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Re: Switchless ROMs

Michał Pleban
In reply to this post by Jim Brain
Hello!

Jim Brain wrote:

> It seems like those are the only two options.  I looked at the
> switchless ROM circuits (basically, a '74 hooked up to RESET as CLK and
> RESTORE as D, and I thought a small uC or GAL might also work. Still, it
> requires 2 wires.  But, then I wondered if one could have the 64 or 128
> act as the uC, and make the ROM switch.

I designed something similar few years ago, though it was more
complicated beacuse it was meant to be reprogrammable from the C64 side.
But some ideas can be reused in a simple project like this.

Basically what I did was to remove the SID (as I recall, it is always
socketed in a C64), and put it back on a small PCB that goes to the SID
socket, but also steals the SID "chip enable", PHI0, R/W and RESET
signals and routes them to the second PCB that is inserted into the
KERNAL socket.

Using these signals, you can create a simple latch which resides
somewhere in the SID address space and is used to select the appropriate
KERNAL. Upon reset, the latch would be reset to 0 to select the "KERNAL
selection KERNAL", which would write the desired KERNAL number to the
latch as well as a special bit to disable the latch until next RESET.

This is exactly the same thing that our MultiMAX cartridge does - the
latch is set to bank 0 upon reset, then the software in bank 0 writes
the bank number to the latch, setting also bit 7 which means "disable
the latch". You can do that with a 74LS273 plus some simple glue logic
- you should have MultiMAX the schematic somewhere as you drew it
yourself ;-)

Regards,
Michau.

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Re: Switchless ROMs

Gerrit Heitsch
On 12/22/2016 11:16 AM, Michał Pleban wrote:
>
> Basically what I did was to remove the SID (as I recall, it is always
> socketed in a C64)

Unfortunatly no... There are a number of 250407 boards where SID is
soldered. I have one.

The only IC in a C64 that is always socketed is VIC.

  Gerrit



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Re: Switchless ROMs

hegedusis
In reply to this post by Michał Pleban
Hi,

That switching mechanism is a brilliant idea! In my FPGATED based Plus4
implementation I was just thinking on how to do the ROM switching. I am
using the Papilio Pro board's SDRAM for the ROM images and as it has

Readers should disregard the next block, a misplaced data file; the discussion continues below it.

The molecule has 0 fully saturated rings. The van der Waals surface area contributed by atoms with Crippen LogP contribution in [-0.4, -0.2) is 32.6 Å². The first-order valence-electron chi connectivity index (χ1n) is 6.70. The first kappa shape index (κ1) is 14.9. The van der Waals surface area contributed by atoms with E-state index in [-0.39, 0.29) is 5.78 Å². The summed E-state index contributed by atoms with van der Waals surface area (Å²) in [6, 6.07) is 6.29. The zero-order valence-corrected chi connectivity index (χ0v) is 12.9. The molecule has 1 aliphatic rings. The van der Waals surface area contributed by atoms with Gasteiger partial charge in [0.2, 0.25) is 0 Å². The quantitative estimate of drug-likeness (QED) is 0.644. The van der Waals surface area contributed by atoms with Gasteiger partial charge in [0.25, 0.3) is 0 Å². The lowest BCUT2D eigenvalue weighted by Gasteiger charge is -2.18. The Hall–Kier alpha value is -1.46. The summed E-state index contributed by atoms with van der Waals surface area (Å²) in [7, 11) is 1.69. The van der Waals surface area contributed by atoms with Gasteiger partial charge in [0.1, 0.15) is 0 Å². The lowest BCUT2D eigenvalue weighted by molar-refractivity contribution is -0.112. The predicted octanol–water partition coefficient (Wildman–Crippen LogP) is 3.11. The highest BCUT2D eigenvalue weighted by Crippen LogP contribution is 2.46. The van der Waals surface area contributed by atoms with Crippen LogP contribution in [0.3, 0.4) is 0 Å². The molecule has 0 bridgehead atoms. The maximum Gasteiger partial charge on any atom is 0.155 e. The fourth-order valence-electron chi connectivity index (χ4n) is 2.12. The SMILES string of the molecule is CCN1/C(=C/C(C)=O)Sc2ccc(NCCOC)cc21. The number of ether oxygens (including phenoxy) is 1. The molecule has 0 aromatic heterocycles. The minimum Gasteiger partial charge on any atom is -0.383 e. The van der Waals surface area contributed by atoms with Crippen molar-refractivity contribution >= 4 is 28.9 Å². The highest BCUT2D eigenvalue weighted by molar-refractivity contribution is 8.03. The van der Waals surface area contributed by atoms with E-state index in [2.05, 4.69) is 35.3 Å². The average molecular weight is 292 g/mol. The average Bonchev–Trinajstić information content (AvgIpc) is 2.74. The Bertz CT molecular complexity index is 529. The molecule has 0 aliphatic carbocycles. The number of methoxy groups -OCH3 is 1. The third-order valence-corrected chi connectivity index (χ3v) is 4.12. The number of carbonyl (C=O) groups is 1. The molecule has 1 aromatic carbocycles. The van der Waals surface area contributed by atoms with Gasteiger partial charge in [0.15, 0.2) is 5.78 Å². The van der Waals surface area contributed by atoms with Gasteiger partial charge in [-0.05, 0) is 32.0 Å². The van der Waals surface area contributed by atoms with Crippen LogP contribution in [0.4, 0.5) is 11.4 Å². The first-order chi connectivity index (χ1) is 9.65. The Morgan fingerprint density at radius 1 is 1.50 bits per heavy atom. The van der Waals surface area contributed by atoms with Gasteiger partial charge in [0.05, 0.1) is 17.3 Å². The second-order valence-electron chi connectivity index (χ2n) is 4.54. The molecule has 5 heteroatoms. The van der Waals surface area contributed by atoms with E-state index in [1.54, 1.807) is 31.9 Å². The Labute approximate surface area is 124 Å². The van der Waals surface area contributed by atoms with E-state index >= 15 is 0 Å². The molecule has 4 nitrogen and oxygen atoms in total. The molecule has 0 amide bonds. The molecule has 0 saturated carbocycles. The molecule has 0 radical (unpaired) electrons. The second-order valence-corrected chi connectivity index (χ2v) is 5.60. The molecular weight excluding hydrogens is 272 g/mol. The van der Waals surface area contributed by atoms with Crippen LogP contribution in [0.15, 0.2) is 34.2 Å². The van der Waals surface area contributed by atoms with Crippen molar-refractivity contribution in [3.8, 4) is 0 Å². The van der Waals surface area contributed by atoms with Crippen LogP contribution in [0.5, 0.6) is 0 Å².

relatively large space I designed it to be able to keep 16 variants of each
ROM (Kernal, Basic, Function, Cartridge1 and Cartridge2). My sdram
controller has an address extension for it and by setting the correct
variant version for each we can change ROMs (ROMs are uploaded to SDRAM from
the FPGA's flash chip during boot). I have planned to use a register for it
in the IO space and startup the computer with the stock ROMs. A Boot kernal
is a good idea, the FPGA can check a pressed key during power on and set the
ROM choosing Kernal then reset!

Regards
Istvan


-----Original Message-----
From: Michał Pleban
Sent: Thursday, December 22, 2016 11:16 AM
To: [hidden email]
Subject: Re: Switchless ROMs

Hello!

Jim Brain wrote:

> It seems like those are the only two options.  I looked at the
> switchless ROM circuits (basically, a '74 hooked up to RESET as CLK and
> RESTORE as D, and I thought a small uC or GAL might also work. Still, it
> requires 2 wires.  But, then I wondered if one could have the 64 or 128
> act as the uC, and make the ROM switch.

I designed something similar few years ago, though it was more
complicated beacuse it was meant to be reprogrammable from the C64 side.
But some ideas can be reused in a simple project like this.

Basically what I did was to remove the SID (as I recall, it is always
socketed in a C64), and put it back on a small PCB that goes to the SID
socket, but also steals the SID "chip enable", PHI0, R/W and RESET
signals and routes them to the second PCB that is inserted into the
KERNAL socket.

Using these signals, you can create a simple latch which resides
somewhere in the SID address space and is used to select the appropriate
KERNAL. Upon reset, the latch would be reset to 0 to select the "KERNAL
selection KERNAL", which would write the desired KERNAL number to the
latch as well as a special bit to disable the latch until next RESET.

This is exactly the same thing that our MultiMAX cartridge does - the
latch is set to bank 0 upon reset, then the software in bank 0 writes
the bank number to the latch, setting also bit 7 which means "disable
the latch". You can do that with a 74LS273 plus some simple glue logic
- you should have MultiMAX the schematic somewhere as you drew it
yourself ;-)

Regards,
Michau.

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Re: Switchless ROMs

smf
In reply to this post by Michał Pleban
On 22/12/2016 10:16, Michał Pleban wrote:
> Using these signals, you can create a simple latch which resides
> somewhere in the SID address space and is used to select the appropriate
> KERNAL. Upon reset, the latch would be reset to 0 to select the "KERNAL
> selection KERNAL", which would write the desired KERNAL number to the
> latch as well as a special bit to disable the latch until next RESET.

Another method you can use is magic read sequences. i.e. come up with a
sequence of rom reads that wouldn't happen in normal circumstances, long
enough to make accidental activation so unlikely that it's practically
impossible for there to be a collision. Then have the next read after
this sequence use the address bits as data lines for writing the new bank.

I've also seen this used in a battery backed real time clock that can be
placed in a ROM socket, writing to the date/time registers was done
using reads.


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Re: Switchless ROMs

André Fachat


Am 24. Dezember 2016 1:19:09 AM schrieb smf <[hidden email]>:

> I've also seen this used in a battery backed real time clock that can be